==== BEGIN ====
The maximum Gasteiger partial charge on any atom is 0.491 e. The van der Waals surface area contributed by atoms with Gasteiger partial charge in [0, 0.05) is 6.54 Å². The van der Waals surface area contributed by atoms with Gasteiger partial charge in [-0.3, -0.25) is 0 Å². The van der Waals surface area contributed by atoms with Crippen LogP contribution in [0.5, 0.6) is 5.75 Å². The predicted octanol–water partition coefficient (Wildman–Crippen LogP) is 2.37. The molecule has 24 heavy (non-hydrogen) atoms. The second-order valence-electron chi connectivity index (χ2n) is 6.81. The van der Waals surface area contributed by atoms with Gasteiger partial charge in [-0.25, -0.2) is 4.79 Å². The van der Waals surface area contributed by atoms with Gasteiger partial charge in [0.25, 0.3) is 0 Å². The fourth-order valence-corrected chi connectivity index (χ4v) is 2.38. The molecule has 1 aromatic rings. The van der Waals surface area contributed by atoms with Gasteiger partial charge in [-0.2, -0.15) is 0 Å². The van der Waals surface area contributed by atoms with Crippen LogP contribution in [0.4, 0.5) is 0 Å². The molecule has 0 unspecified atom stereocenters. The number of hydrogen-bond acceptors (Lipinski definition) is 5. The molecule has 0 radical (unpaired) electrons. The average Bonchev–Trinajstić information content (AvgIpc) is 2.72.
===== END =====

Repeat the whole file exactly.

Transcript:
The maximum Gasteiger partial charge on any atom is 0.491 e. The van der Waals surface area contributed by atoms with Gasteiger partial charge in [0, 0.05) is 6.54 Å². The van der Waals surface area contributed by atoms with Gasteiger partial charge in [-0.3, -0.25) is 0 Å². The van der Waals surface area contributed by atoms with Crippen LogP contribution in [0.5, 0.6) is 5.75 Å². The predicted octanol–water partition coefficient (Wildman–Crippen LogP) is 2.37. The molecule has 24 heavy (non-hydrogen) atoms. The second-order valence-electron chi connectivity index (χ2n) is 6.81. The van der Waals surface area contributed by atoms with Gasteiger partial charge in [-0.25, -0.2) is 4.79 Å². The van der Waals surface area contributed by atoms with Gasteiger partial charge in [0.25, 0.3) is 0 Å². The fourth-order valence-corrected chi connectivity index (χ4v) is 2.38. The molecule has 1 aromatic rings. The van der Waals surface area contributed by atoms with Gasteiger partial charge in [-0.2, -0.15) is 0 Å². The van der Waals surface area contributed by atoms with Crippen LogP contribution in [0.4, 0.5) is 0 Å². The molecule has 0 unspecified atom stereocenters. The number of hydrogen-bond acceptors (Lipinski definition) is 5. The molecule has 0 radical (unpaired) electrons. The average Bonchev–Trinajstić information content (AvgIpc) is 2.72.